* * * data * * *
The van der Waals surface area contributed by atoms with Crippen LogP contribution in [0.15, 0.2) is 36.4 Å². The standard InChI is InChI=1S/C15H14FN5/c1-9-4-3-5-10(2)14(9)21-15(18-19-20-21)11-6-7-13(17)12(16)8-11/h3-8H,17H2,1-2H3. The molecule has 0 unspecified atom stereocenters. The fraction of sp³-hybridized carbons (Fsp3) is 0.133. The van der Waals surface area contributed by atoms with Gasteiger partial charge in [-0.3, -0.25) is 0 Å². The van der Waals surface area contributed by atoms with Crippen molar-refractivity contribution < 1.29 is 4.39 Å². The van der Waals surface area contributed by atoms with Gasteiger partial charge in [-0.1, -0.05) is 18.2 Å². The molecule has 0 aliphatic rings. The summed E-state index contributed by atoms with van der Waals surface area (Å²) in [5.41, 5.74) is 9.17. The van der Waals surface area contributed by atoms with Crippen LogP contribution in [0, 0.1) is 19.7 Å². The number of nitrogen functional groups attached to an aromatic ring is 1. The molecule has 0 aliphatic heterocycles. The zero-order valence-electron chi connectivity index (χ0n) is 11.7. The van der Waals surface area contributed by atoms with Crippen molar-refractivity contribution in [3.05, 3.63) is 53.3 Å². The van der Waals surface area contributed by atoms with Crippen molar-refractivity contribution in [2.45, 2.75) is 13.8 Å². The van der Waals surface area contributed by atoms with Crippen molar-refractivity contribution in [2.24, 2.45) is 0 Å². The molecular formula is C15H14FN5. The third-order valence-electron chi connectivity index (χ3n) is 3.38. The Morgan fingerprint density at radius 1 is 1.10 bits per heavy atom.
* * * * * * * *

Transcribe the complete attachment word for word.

The van der Waals surface area contributed by atoms with Crippen LogP contribution in [0.15, 0.2) is 36.4 Å². The standard InChI is InChI=1S/C15H14FN5/c1-9-4-3-5-10(2)14(9)21-15(18-19-20-21)11-6-7-13(17)12(16)8-11/h3-8H,17H2,1-2H3. The molecule has 0 unspecified atom stereocenters. The fraction of sp³-hybridized carbons (Fsp3) is 0.133. The van der Waals surface area contributed by atoms with Gasteiger partial charge in [-0.3, -0.25) is 0 Å². The van der Waals surface area contributed by atoms with Crippen molar-refractivity contribution < 1.29 is 4.39 Å². The van der Waals surface area contributed by atoms with Gasteiger partial charge in [-0.1, -0.05) is 18.2 Å². The molecule has 0 aliphatic rings. The summed E-state index contributed by atoms with van der Waals surface area (Å²) in [5.41, 5.74) is 9.17. The van der Waals surface area contributed by atoms with Crippen LogP contribution in [0, 0.1) is 19.7 Å². The number of nitrogen functional groups attached to an aromatic ring is 1. The molecule has 0 aliphatic heterocycles. The zero-order valence-electron chi connectivity index (χ0n) is 11.7. The van der Waals surface area contributed by atoms with Crippen molar-refractivity contribution in [3.05, 3.63) is 53.3 Å². The van der Waals surface area contributed by atoms with Crippen molar-refractivity contribution in [2.45, 2.75) is 13.8 Å². The van der Waals surface area contributed by atoms with Crippen molar-refractivity contribution in [2.24, 2.45) is 0 Å². The molecular formula is C15H14FN5. The third-order valence-electron chi connectivity index (χ3n) is 3.38. The Morgan fingerprint density at radius 1 is 1.10 bits per heavy atom.